quoted a statement concerning Jats, coming from some segment of the Indian society, during the British rule, "If you will become Fidei Defensor and general kicker of dust, against the British, then perhaps it will be possible to admit that the Jats were wrongfully and negligently regarded as having no Rajput (son of the rulers) status, and the matter can be put right". Sir Sleeman reports that Jats and Jat sikhs tended to intermarry. For example, he wrote, "The Raja's (King of Balamgarh) young sister had just been married to the son of the Jat chief (a Sikh and Sidhu Jat) of Nabha, who was accompanied in his matrimonial visit (barat -a group of guests attending the wedding from the bridegroom side) by the chief of Ladhaura, and the son of the Sikh chief (a Sidhu Jat) of Patiala".
History and study of the Jats. By Professor B.S Dhillon. ISBN-10: 1895603021 or ISBN-13: 978-1895603026. End of Page 80
5.1 Jat/Rajput Relationship
According to Sir Ibbetson as quoted in Ref.  the distinction between Jat and Rajput (son of king) is social rather than ethnic. Jat practices widow marriage but the Rajput does not. Colonel Tod  said, "In all the ancient catalogues of the thirty-six royal races of India the Jit (Jat) has a place, though by none is he ever styled "Rajput". In fact, on page 69 of his book (Vol.1 ) he provides a table of the thirty-six royal races. According to the table Dahiya (Dahae) Jats, in particular, are listed separately as one of the thirty-six royal races of India.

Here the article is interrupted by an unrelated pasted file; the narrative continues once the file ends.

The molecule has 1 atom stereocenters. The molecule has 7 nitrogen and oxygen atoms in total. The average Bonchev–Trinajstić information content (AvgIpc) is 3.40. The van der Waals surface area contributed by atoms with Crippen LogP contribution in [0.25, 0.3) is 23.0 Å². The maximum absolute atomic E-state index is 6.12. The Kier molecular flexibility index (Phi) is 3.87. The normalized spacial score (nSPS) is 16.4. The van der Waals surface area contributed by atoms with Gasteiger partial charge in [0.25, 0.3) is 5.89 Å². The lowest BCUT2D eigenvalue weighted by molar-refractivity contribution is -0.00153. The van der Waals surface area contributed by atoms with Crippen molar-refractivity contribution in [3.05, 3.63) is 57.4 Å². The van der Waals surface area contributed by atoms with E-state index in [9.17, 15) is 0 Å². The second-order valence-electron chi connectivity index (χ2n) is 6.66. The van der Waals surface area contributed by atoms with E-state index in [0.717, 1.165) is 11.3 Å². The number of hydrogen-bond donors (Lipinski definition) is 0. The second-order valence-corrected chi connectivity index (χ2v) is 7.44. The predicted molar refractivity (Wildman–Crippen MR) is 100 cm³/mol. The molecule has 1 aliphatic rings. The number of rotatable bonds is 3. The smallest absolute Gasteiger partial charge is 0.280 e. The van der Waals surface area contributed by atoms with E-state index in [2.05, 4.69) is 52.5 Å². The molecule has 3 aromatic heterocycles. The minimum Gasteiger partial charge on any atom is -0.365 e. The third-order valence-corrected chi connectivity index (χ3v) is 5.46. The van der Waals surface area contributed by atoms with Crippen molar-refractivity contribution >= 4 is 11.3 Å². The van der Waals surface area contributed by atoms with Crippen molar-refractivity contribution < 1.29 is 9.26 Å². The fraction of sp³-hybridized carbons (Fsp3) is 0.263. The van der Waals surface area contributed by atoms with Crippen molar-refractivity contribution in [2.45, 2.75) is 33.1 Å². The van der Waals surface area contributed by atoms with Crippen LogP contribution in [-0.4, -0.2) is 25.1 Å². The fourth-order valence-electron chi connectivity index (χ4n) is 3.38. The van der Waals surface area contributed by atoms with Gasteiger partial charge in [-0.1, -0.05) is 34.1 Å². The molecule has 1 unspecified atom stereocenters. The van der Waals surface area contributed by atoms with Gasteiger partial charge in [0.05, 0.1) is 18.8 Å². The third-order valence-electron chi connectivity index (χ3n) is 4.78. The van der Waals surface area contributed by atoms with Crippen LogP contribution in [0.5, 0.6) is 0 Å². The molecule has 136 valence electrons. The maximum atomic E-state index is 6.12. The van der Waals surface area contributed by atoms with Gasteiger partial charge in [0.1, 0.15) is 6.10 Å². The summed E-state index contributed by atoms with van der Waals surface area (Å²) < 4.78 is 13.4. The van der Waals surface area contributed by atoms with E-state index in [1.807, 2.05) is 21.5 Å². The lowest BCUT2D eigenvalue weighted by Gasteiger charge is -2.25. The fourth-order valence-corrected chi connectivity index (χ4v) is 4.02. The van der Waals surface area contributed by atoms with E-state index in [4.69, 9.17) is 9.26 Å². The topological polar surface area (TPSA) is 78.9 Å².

On this very issue Tod  wrote, "Dahiya is an ancient tribe, whose residence was the banks of the Indus (river), near its confluence with the Sutlej (river in Punjab); although they retain a place amongst the thirty-six royal races, we have not the knowledge of any as now existing. They are mentioned in the annals of the Bhattis of Jessulmer (in Rajasthan province of India), and from name as well as locale, we may infer that they were the Dahae (Scythian Jats) of Alexander".
It is to be noted here that the Dahiyas are a well known Jat clan and the author  of an excellent book on Jats is himself a Dahiya.